Drug-device combination products are increasingly prevalent in modern medicine, and include a range of products such as medical devices that have been impregnated or coated with a drug or biologic product; these can include items such as catheters with an antimicrobial coating, pre-filled syringes, and transdermal patches.
However, despite their many clinical applications and benefits for the patient, the approval process for combination devices by the relevant regulatory body is always far more complex than if the product is simply a medical device, drug, or biologic.
Combination products in the EU
For manufacturers looking to place the product on the EU market, an opinion of a competent authority designated by an EU Member State must be included in the evaluation by the Notified Body — a process that can take up to 210 days plus clock stops to complete.
The Regulation for Medical Devices (Regulation EU 2017/745) — otherwise known as the MDR — addresses devices that contain a medicinal product and separates them into two categories:
- Article 1(8): Devices incorporating as an integral part a substance that, if used separately, would be considered a medicinal product and the action of the substance is principal.
- Article 1(9): Devices intended to administer a medicinal product where they form a single integral product intended exclusively for us in the given combination which is not reusable.
Combination products the US
Similarly, in the US, the Office of Combination Products (OCP) — part of the FDA — facilitates the pre-market review of combination products and decides on the relevant process based on the product’s primary mode of action (PMA). This can take up to two months to complete, before the pre-market review can commence.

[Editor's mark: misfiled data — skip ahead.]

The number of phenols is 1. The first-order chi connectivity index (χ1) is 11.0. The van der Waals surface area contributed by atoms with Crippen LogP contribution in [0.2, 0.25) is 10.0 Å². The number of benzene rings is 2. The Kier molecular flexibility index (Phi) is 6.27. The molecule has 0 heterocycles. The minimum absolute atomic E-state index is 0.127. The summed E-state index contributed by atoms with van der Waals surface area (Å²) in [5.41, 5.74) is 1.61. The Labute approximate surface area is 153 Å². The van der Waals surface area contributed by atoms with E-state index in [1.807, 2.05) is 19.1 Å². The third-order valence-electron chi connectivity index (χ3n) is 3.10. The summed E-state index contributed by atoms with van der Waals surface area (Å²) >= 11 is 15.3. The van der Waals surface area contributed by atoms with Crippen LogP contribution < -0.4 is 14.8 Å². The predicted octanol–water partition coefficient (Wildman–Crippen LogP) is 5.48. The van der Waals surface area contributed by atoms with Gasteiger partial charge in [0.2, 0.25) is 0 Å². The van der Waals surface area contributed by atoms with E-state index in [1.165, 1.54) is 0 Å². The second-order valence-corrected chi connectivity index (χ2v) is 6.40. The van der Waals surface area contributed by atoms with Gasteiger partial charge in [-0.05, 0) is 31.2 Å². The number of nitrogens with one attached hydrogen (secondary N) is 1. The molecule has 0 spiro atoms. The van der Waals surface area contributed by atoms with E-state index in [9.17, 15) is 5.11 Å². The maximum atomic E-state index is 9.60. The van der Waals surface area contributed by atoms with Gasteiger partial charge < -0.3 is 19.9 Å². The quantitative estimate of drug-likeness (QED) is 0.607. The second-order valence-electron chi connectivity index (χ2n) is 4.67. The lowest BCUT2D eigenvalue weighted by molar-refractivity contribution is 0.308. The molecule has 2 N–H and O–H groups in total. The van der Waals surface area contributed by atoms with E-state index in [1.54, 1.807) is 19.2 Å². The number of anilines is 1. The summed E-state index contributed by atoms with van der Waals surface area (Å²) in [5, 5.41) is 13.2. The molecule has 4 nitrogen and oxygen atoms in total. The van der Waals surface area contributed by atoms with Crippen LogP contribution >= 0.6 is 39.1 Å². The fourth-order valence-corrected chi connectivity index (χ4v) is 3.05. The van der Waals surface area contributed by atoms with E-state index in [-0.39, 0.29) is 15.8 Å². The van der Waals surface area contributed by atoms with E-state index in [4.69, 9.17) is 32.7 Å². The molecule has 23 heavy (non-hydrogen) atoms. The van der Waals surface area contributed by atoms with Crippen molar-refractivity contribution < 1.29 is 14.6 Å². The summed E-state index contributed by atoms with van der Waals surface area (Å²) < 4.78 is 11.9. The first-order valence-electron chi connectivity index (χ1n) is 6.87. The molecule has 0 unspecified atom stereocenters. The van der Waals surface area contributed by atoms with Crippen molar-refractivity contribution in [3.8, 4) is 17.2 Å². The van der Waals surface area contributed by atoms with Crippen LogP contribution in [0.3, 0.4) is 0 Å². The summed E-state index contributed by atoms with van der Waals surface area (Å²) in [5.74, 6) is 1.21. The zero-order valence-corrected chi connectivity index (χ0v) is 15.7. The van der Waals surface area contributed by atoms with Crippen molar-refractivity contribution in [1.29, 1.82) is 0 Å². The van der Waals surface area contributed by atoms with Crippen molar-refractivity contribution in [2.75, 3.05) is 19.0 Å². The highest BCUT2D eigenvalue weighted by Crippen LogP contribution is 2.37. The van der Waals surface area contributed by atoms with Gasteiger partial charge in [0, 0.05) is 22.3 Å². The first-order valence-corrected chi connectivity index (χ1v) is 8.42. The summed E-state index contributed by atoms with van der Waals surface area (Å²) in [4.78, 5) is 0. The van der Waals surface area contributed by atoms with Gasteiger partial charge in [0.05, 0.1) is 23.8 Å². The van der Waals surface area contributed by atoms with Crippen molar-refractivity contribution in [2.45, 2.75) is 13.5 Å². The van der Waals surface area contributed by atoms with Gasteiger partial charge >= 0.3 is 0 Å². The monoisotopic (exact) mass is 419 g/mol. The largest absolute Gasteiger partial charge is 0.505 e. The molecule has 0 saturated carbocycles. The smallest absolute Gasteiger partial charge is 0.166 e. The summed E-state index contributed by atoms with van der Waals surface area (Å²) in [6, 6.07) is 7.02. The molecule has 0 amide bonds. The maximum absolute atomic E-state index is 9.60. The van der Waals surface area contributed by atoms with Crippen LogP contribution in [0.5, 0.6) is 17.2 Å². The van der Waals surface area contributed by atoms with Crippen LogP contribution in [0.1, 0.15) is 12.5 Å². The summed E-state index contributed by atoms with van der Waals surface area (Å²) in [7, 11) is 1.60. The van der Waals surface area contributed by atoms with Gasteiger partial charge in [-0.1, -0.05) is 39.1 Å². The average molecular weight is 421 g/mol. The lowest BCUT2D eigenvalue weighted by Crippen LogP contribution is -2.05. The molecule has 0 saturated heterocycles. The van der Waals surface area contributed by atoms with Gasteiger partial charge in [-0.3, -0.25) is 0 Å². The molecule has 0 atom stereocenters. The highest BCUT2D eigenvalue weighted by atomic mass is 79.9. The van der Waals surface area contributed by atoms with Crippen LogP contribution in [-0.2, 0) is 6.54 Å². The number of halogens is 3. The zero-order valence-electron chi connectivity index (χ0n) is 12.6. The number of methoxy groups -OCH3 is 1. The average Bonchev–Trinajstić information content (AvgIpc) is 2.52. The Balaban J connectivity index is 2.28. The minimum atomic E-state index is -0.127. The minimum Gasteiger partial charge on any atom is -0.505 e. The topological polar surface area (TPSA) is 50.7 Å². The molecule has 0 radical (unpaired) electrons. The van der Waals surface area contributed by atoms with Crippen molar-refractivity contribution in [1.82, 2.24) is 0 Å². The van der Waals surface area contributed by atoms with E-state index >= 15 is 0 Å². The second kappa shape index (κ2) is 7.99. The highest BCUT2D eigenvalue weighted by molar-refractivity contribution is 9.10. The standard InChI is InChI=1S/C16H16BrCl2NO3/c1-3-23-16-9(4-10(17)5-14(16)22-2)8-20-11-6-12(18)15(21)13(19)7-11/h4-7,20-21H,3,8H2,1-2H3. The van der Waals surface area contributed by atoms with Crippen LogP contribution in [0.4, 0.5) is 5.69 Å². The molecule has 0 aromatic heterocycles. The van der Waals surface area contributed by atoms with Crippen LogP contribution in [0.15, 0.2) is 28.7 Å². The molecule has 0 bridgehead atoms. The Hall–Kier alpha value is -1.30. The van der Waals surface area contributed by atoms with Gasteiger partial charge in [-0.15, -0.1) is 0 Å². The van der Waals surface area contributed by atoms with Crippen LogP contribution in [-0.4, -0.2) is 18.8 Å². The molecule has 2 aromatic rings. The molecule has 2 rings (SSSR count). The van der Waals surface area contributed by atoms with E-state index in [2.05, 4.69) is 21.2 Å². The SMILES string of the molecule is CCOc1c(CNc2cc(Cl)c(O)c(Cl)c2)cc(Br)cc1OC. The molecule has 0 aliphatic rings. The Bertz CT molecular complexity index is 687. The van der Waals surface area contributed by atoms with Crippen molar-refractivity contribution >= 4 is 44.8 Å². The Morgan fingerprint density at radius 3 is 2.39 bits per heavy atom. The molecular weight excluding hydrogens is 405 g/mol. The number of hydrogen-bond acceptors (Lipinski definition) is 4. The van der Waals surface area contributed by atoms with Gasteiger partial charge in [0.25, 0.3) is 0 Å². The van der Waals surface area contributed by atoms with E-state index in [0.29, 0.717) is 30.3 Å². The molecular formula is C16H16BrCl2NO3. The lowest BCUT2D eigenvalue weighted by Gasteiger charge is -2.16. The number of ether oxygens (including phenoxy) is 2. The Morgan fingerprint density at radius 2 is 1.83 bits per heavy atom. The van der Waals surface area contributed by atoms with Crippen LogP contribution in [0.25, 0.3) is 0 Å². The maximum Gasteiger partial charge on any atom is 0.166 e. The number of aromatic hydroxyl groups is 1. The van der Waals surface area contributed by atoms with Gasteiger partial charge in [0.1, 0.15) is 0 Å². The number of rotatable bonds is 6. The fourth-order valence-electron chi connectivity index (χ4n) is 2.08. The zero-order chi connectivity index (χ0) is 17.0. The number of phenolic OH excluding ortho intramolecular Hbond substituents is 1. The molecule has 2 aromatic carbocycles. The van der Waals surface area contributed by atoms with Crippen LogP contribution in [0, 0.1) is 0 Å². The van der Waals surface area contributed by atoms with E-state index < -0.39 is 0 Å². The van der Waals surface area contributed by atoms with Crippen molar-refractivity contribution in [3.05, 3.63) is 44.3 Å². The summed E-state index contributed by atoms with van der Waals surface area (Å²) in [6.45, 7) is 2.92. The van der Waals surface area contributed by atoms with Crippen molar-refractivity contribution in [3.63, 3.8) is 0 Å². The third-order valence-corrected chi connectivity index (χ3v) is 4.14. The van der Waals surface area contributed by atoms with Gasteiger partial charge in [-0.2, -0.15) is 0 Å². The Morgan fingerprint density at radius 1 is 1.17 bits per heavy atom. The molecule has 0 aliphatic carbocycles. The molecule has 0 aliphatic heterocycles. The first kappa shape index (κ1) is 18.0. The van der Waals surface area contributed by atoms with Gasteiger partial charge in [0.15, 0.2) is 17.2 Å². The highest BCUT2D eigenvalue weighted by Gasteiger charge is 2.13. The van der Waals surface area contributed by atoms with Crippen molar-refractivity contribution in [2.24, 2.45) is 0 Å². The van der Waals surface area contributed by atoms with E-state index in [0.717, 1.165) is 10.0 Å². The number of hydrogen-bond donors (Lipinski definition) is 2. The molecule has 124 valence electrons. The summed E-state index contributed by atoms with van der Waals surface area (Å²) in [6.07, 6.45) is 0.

In terms of legislation in the US, combination products must adhere to two separate rulesets, which adds a layer of complexity. Guidance issued by the FDA in 2015 states the “The cGMP requirements for constituent parts of cross-labelled combination products that are entirely manufactured at separate facilities are the same as those that would apply if these constituent parts were not part of a combination product”
Combination products in the UK
Post-Brexit, the UK has continued to regulate drug and device combination products and devices containing medicines, according to the EU Medical Device Directive (MDD) — the legislation that preceded the MDR — as transposed by the UK MDR 2002.
All devices must be registered with the MHRA, and non-UK manufacturers must assign a UK Responsible Person (UKRP).
Due to the complexity in regulation for combination devices across regions, it’s recommended that you put a robust regulatory strategy in place for combination products right from the very beginning — to ensure greater chance of success at the approval stage.
At Woodley BioReg, our team of expert MedTech consultants can help to create a comprehensive and effective regulatory strategy.
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